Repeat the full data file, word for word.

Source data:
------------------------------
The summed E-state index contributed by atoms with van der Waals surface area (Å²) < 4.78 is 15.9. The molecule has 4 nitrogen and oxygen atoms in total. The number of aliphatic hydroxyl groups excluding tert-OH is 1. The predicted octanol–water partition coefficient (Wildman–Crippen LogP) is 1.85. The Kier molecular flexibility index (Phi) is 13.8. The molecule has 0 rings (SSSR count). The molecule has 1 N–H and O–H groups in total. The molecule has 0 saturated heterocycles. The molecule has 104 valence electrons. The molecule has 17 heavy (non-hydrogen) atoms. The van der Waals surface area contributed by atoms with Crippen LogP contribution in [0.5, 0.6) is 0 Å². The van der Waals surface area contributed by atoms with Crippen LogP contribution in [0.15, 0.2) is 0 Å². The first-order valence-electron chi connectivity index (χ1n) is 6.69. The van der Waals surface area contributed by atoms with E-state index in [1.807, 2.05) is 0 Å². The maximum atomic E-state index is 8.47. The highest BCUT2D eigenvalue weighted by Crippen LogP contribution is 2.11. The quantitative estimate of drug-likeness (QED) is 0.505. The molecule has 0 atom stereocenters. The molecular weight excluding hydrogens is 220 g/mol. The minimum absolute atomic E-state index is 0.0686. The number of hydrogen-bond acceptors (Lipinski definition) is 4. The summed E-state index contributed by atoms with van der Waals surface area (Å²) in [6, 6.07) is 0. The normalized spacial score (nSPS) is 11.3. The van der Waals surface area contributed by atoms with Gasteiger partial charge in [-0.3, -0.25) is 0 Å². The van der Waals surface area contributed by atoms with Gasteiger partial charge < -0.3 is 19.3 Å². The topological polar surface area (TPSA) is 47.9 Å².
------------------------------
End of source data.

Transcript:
The summed E-state index contributed by atoms with van der Waals surface area (Å²) < 4.78 is 15.9. The molecule has 4 nitrogen and oxygen atoms in total. The number of aliphatic hydroxyl groups excluding tert-OH is 1. The predicted octanol–water partition coefficient (Wildman–Crippen LogP) is 1.85. The Kier molecular flexibility index (Phi) is 13.8. The molecule has 0 rings (SSSR count). The molecule has 1 N–H and O–H groups in total. The molecule has 0 saturated heterocycles. The molecule has 104 valence electrons. The molecule has 17 heavy (non-hydrogen) atoms. The van der Waals surface area contributed by atoms with Crippen LogP contribution in [0.5, 0.6) is 0 Å². The van der Waals surface area contributed by atoms with Crippen LogP contribution in [0.15, 0.2) is 0 Å². The first-order valence-electron chi connectivity index (χ1n) is 6.69. The van der Waals surface area contributed by atoms with E-state index in [1.807, 2.05) is 0 Å². The maximum atomic E-state index is 8.47. The highest BCUT2D eigenvalue weighted by Crippen LogP contribution is 2.11. The quantitative estimate of drug-likeness (QED) is 0.505. The molecule has 0 atom stereocenters. The molecular weight excluding hydrogens is 220 g/mol. The minimum absolute atomic E-state index is 0.0686. The number of hydrogen-bond acceptors (Lipinski definition) is 4. The summed E-state index contributed by atoms with van der Waals surface area (Å²) in [6, 6.07) is 0. The normalized spacial score (nSPS) is 11.3. The van der Waals surface area contributed by atoms with Gasteiger partial charge in [-0.3, -0.25) is 0 Å². The van der Waals surface area contributed by atoms with Gasteiger partial charge < -0.3 is 19.3 Å². The topological polar surface area (TPSA) is 47.9 Å².